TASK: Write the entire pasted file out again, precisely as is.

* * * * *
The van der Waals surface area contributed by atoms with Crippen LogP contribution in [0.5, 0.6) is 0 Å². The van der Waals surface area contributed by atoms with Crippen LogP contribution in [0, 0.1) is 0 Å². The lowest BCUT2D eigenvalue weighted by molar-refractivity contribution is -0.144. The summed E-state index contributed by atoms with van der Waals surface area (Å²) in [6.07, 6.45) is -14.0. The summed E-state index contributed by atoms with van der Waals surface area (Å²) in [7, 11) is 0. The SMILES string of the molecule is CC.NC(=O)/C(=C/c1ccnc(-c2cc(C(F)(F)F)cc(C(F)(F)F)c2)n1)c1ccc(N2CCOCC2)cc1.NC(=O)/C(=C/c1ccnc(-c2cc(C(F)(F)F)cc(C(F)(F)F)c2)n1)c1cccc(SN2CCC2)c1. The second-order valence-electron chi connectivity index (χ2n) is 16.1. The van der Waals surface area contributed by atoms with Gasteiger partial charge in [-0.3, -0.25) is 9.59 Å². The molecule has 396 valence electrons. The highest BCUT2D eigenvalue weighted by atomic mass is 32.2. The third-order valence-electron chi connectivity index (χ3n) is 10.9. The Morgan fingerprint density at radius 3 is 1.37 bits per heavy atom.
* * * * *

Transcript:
The van der Waals surface area contributed by atoms with Crippen LogP contribution in [0.5, 0.6) is 0 Å². The van der Waals surface area contributed by atoms with Crippen LogP contribution in [0, 0.1) is 0 Å². The lowest BCUT2D eigenvalue weighted by molar-refractivity contribution is -0.144. The summed E-state index contributed by atoms with van der Waals surface area (Å²) in [6.07, 6.45) is -14.0. The summed E-state index contributed by atoms with van der Waals surface area (Å²) in [7, 11) is 0. The SMILES string of the molecule is CC.NC(=O)/C(=C/c1ccnc(-c2cc(C(F)(F)F)cc(C(F)(F)F)c2)n1)c1ccc(N2CCOCC2)cc1.NC(=O)/C(=C/c1ccnc(-c2cc(C(F)(F)F)cc(C(F)(F)F)c2)n1)c1cccc(SN2CCC2)c1. The second-order valence-electron chi connectivity index (χ2n) is 16.1. The van der Waals surface area contributed by atoms with Gasteiger partial charge in [-0.3, -0.25) is 9.59 Å². The molecule has 396 valence electrons. The highest BCUT2D eigenvalue weighted by atomic mass is 32.2. The third-order valence-electron chi connectivity index (χ3n) is 10.9. The Morgan fingerprint density at radius 3 is 1.37 bits per heavy atom.